In July 2012, the Australian government introduced an important change to their skilled migration program. If you are interested in moving to Melbourne as a skilled worker, business person, or investor, and want to settle there on a permanent basis, you need to enter your data into the official SkillSelect data base.
The national or regional government then invites only the people with a specific occupation and a high number of points for other factors (e.g. age, language skills, etc.) to submit their visa application. When a certain quota for a field of employment has been reached, they will issue no more invitations over a certain time period. Without an invitation, you can not apply for a permanent visa.
Please note, though, that even a permanent visa only allows you to reside and work in Melbourne permanently without a previous job offer. You still need to find a way to earn a living once you have moved there.
Residential Neighborhoods in Melbourne
Once you have successfully arranged your visa application, you will probably want to consider where in the Melbourne area you’d like to live. This decision is most likely dependent upon the location of your workplace, and maybe your partner’s job or your children’s school. These are some of the key factors to help you determine in which part of the greater metropolitan area to settle.
The Municipalities of Greater Melbourne
As mentioned on the first page, the vast Melbourne metro region includes 31 smaller municipalities. Most of them are located outside the Inner Melbourne area:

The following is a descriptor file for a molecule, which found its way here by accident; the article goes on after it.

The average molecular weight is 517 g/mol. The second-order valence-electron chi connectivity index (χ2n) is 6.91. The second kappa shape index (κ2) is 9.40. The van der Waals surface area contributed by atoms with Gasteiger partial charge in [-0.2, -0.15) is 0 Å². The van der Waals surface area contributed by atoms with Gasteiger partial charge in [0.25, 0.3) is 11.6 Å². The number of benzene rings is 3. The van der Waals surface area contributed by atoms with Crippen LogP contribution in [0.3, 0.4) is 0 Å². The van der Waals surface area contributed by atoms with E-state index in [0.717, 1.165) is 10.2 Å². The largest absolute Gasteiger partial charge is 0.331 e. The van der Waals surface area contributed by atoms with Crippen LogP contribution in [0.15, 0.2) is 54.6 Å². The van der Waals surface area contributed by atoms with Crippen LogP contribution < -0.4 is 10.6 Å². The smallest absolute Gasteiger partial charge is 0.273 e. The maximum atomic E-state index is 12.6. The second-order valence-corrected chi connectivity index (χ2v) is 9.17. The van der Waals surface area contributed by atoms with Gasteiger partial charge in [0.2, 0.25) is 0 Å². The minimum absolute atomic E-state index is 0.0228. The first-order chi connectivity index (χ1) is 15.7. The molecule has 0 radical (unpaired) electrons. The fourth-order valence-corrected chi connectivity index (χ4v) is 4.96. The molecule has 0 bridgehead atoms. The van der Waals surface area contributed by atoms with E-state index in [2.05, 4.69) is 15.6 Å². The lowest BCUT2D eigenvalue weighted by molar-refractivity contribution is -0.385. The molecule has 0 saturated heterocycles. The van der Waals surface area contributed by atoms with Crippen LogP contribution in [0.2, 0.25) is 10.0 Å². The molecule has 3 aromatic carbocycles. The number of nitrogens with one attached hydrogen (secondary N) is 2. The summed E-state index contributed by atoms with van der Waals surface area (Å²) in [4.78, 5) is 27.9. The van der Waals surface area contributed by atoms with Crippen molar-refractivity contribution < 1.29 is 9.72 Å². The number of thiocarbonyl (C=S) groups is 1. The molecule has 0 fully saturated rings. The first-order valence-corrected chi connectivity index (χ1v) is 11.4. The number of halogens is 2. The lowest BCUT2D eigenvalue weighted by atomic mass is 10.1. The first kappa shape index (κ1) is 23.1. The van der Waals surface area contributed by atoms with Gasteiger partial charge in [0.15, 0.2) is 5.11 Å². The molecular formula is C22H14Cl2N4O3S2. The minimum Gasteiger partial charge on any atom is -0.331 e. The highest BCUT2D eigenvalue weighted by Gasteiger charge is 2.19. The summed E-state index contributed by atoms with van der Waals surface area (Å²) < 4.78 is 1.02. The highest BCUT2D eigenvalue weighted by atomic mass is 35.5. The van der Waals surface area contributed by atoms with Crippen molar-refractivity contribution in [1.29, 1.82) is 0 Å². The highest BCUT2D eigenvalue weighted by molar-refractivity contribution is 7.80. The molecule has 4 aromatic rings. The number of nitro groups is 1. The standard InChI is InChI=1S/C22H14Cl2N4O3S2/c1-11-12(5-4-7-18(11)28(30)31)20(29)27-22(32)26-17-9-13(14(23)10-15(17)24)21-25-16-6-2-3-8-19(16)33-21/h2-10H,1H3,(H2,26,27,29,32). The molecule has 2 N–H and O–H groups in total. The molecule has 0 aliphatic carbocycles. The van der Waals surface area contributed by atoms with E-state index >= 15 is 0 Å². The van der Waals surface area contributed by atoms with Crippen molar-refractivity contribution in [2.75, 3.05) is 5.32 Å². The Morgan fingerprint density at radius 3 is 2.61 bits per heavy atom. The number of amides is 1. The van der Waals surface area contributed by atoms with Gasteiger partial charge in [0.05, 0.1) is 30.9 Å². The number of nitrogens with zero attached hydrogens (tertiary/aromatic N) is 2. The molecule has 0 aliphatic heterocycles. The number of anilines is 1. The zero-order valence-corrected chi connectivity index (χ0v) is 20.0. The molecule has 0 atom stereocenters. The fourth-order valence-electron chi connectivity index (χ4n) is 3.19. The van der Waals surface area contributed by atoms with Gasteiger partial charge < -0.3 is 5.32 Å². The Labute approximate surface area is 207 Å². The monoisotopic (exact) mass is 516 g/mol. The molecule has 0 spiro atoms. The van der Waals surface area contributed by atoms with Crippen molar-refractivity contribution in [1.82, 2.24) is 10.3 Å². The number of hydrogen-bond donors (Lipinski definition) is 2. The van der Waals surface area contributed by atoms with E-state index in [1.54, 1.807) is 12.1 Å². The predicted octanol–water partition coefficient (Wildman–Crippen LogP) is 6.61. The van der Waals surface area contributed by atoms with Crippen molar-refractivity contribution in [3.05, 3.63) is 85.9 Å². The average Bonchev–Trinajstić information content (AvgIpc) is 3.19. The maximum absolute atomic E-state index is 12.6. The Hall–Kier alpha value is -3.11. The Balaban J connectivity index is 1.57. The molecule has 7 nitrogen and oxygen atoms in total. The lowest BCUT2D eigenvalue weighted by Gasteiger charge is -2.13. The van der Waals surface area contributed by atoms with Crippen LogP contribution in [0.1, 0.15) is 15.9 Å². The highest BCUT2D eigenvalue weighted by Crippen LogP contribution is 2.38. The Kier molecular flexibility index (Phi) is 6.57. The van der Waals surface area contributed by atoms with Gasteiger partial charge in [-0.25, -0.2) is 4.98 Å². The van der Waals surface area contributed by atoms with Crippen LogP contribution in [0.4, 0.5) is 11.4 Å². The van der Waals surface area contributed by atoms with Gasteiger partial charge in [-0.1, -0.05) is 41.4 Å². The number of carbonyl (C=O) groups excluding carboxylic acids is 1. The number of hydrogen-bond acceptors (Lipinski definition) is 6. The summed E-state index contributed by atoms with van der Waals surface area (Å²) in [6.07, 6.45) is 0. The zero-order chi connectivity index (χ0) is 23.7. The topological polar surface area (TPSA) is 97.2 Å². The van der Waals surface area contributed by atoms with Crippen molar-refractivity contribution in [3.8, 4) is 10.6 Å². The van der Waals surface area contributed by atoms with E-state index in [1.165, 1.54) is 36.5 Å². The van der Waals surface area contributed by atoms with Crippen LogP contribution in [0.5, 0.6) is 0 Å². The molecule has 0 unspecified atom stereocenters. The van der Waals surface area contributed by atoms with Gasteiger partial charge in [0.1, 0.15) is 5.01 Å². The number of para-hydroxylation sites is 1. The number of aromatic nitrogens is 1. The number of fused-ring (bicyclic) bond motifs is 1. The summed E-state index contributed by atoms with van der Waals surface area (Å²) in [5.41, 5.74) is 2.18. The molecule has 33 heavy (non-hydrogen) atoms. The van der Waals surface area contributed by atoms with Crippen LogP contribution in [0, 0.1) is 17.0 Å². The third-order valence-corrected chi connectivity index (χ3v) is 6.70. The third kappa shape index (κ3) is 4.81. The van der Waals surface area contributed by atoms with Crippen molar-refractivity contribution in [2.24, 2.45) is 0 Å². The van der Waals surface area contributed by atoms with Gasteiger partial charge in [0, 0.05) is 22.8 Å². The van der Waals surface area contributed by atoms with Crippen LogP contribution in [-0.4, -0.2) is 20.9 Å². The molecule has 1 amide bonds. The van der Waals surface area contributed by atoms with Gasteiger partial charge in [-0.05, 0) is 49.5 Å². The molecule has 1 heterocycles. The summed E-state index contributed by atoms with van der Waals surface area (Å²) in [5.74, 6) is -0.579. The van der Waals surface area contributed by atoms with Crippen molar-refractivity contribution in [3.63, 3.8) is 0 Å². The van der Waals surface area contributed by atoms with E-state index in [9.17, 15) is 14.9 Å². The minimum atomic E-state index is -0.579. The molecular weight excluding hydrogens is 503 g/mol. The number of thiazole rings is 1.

- Northern metro area: Banyule, Darebin, Hume, Moreland, Nillumbik, Whittlesea
- Eastern metropolitan Melbourne: Boroondara, Knox, Manningham, Maroondah, Whitehorse, Yarra Ranges
- Southeastern metro area: Bayside, Cardinia, Casey, Greater Dandenong, Frankston, Glen Eira, Kingston, Monash, Mornington Peninsula
- Western Melbourne region: Brimbank, Hobsons Bay, Maribyrnong, Metton, Moonee Valley, Wyndham
Within the scope of this introduction to Melbourne, we can unfortunately not introduce all these smaller cities, towns, and shires in detail. Below, we will briefly present the four municipalities of Inner Melbourne and some of their popular residential suburbs.
Please note the use of suburb in Australian English: It does not refer to an outlying part of a city, but it just means district or neighborhood.
Inner Melbourne: The City of Melbourne and Port Philipp